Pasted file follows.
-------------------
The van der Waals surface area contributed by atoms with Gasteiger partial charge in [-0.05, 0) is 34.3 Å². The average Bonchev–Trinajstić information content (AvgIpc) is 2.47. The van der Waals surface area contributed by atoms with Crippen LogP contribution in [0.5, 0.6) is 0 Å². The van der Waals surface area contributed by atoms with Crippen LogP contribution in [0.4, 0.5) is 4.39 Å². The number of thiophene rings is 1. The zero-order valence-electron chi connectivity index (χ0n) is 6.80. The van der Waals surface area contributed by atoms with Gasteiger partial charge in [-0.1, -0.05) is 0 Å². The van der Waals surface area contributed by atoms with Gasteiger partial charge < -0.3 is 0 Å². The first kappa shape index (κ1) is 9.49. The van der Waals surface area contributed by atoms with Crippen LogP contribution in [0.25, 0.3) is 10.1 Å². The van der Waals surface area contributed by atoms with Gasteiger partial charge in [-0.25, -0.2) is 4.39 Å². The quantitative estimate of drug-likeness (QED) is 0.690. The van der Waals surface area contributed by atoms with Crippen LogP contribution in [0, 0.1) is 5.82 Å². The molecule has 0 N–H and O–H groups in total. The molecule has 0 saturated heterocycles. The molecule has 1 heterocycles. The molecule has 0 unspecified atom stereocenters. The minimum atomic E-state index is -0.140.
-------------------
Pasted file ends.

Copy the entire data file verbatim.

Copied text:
The van der Waals surface area contributed by atoms with Gasteiger partial charge in [-0.05, 0) is 34.3 Å². The average Bonchev–Trinajstić information content (AvgIpc) is 2.47. The van der Waals surface area contributed by atoms with Crippen LogP contribution in [0.5, 0.6) is 0 Å². The van der Waals surface area contributed by atoms with Crippen LogP contribution in [0.4, 0.5) is 4.39 Å². The number of thiophene rings is 1. The zero-order valence-electron chi connectivity index (χ0n) is 6.80. The van der Waals surface area contributed by atoms with Gasteiger partial charge in [-0.1, -0.05) is 0 Å². The van der Waals surface area contributed by atoms with Gasteiger partial charge < -0.3 is 0 Å². The first kappa shape index (κ1) is 9.49. The van der Waals surface area contributed by atoms with Crippen LogP contribution in [0.25, 0.3) is 10.1 Å². The van der Waals surface area contributed by atoms with Gasteiger partial charge in [-0.25, -0.2) is 4.39 Å². The quantitative estimate of drug-likeness (QED) is 0.690. The van der Waals surface area contributed by atoms with Crippen LogP contribution in [0, 0.1) is 5.82 Å². The molecule has 0 N–H and O–H groups in total. The molecule has 0 saturated heterocycles. The molecule has 1 heterocycles. The molecule has 0 unspecified atom stereocenters. The minimum atomic E-state index is -0.140.